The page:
Comprehensive Treatment Model
The comprehensive treatment model is a program using accepted practice in early childhood special education. TEACCH, LEAP, and the comprehensive treatment models were all reported to meet high standards for competence in the respective program. Boyd and others (2013) found no significant differences among the programs; all produced positive gains in social skill for the children. In their study, all the children made gains over the school year with each group showing significant positive change by decreasing ASD severity and increasing communication and fine motor skills. In the end, the researchers reported that the teachers were all highly qualified in special education and employed similar practices found to effective when educating children with ASD.
Leading researchers in ASD report that early intervention is imperative to increase social and communication skills (Wetherby, 2012). Waiting to intervene in social skills for children with ASD only compounds the problems. A simple skill of a mother gaining a two-year-old’s attention when talking with the child briefly can relieve the cumulative negative risk in the development of communication for that toddler. Cumulative risk is known to derail development if risk factors in development are not identified and addressed (Bronfenbrenner, 1977).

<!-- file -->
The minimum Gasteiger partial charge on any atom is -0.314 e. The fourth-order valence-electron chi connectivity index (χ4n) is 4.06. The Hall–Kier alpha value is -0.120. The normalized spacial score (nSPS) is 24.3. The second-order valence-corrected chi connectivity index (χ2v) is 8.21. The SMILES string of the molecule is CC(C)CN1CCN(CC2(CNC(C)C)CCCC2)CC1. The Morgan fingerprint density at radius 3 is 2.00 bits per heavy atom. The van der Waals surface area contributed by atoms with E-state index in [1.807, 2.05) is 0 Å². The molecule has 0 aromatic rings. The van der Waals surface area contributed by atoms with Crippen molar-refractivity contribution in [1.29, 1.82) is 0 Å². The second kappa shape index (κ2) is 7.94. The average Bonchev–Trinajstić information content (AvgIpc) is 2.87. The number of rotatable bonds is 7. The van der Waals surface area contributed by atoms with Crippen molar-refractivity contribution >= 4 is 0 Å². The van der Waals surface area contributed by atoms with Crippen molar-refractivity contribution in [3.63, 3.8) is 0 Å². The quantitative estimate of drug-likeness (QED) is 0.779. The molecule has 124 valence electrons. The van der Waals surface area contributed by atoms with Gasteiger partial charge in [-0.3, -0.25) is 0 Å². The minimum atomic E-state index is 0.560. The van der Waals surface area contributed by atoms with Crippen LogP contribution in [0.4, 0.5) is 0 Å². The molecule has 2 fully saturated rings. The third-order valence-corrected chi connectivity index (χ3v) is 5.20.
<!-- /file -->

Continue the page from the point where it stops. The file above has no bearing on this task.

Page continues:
Social Skills Training in School-Age Children
In the past, IEP teams have placed the student with autism in physical education to develop their social skills. Deficits in social skills are diagnostic markers for ASD, and therefore social skills are not the strength of students with ASD. With children with ASD, social skills for physical activity in their school and community are actively taught.